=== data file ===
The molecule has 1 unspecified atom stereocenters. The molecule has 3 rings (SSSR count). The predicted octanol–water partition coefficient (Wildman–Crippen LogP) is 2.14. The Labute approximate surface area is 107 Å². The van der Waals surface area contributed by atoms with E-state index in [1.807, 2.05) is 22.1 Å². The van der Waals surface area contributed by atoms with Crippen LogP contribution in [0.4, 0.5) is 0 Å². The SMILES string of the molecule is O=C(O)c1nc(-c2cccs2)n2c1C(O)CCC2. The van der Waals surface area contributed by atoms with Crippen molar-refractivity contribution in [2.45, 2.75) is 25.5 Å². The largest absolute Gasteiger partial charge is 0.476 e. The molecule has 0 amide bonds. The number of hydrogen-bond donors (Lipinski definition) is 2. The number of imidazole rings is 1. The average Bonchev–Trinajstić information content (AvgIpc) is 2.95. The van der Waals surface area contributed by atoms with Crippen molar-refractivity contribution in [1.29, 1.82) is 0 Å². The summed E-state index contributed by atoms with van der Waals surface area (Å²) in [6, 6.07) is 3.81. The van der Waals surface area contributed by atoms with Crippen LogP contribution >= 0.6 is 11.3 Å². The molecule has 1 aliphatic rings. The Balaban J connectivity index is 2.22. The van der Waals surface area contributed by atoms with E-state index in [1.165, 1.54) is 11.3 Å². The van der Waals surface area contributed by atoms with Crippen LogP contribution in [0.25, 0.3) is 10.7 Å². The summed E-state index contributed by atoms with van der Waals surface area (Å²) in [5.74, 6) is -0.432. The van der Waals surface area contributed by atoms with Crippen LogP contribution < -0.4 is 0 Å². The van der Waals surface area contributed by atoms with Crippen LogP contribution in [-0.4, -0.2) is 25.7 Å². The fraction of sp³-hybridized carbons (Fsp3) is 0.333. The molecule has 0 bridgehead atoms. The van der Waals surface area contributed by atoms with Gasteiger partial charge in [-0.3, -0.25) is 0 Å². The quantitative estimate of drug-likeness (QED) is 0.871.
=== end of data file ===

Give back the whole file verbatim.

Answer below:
The molecule has 1 unspecified atom stereocenters. The molecule has 3 rings (SSSR count). The predicted octanol–water partition coefficient (Wildman–Crippen LogP) is 2.14. The Labute approximate surface area is 107 Å². The van der Waals surface area contributed by atoms with E-state index in [1.807, 2.05) is 22.1 Å². The van der Waals surface area contributed by atoms with Crippen LogP contribution in [0.4, 0.5) is 0 Å². The SMILES string of the molecule is O=C(O)c1nc(-c2cccs2)n2c1C(O)CCC2. The van der Waals surface area contributed by atoms with Crippen molar-refractivity contribution in [2.45, 2.75) is 25.5 Å². The largest absolute Gasteiger partial charge is 0.476 e. The molecule has 0 amide bonds. The number of hydrogen-bond donors (Lipinski definition) is 2. The number of imidazole rings is 1. The average Bonchev–Trinajstić information content (AvgIpc) is 2.95. The van der Waals surface area contributed by atoms with Crippen molar-refractivity contribution in [1.29, 1.82) is 0 Å². The summed E-state index contributed by atoms with van der Waals surface area (Å²) in [6, 6.07) is 3.81. The van der Waals surface area contributed by atoms with Crippen LogP contribution >= 0.6 is 11.3 Å². The molecule has 1 aliphatic rings. The Balaban J connectivity index is 2.22. The van der Waals surface area contributed by atoms with E-state index in [1.165, 1.54) is 11.3 Å². The van der Waals surface area contributed by atoms with Crippen LogP contribution in [0.25, 0.3) is 10.7 Å². The summed E-state index contributed by atoms with van der Waals surface area (Å²) in [5.74, 6) is -0.432. The van der Waals surface area contributed by atoms with Crippen LogP contribution < -0.4 is 0 Å². The van der Waals surface area contributed by atoms with Crippen LogP contribution in [-0.4, -0.2) is 25.7 Å². The fraction of sp³-hybridized carbons (Fsp3) is 0.333. The molecule has 0 bridgehead atoms. The van der Waals surface area contributed by atoms with Gasteiger partial charge in [-0.3, -0.25) is 0 Å². The quantitative estimate of drug-likeness (QED) is 0.871.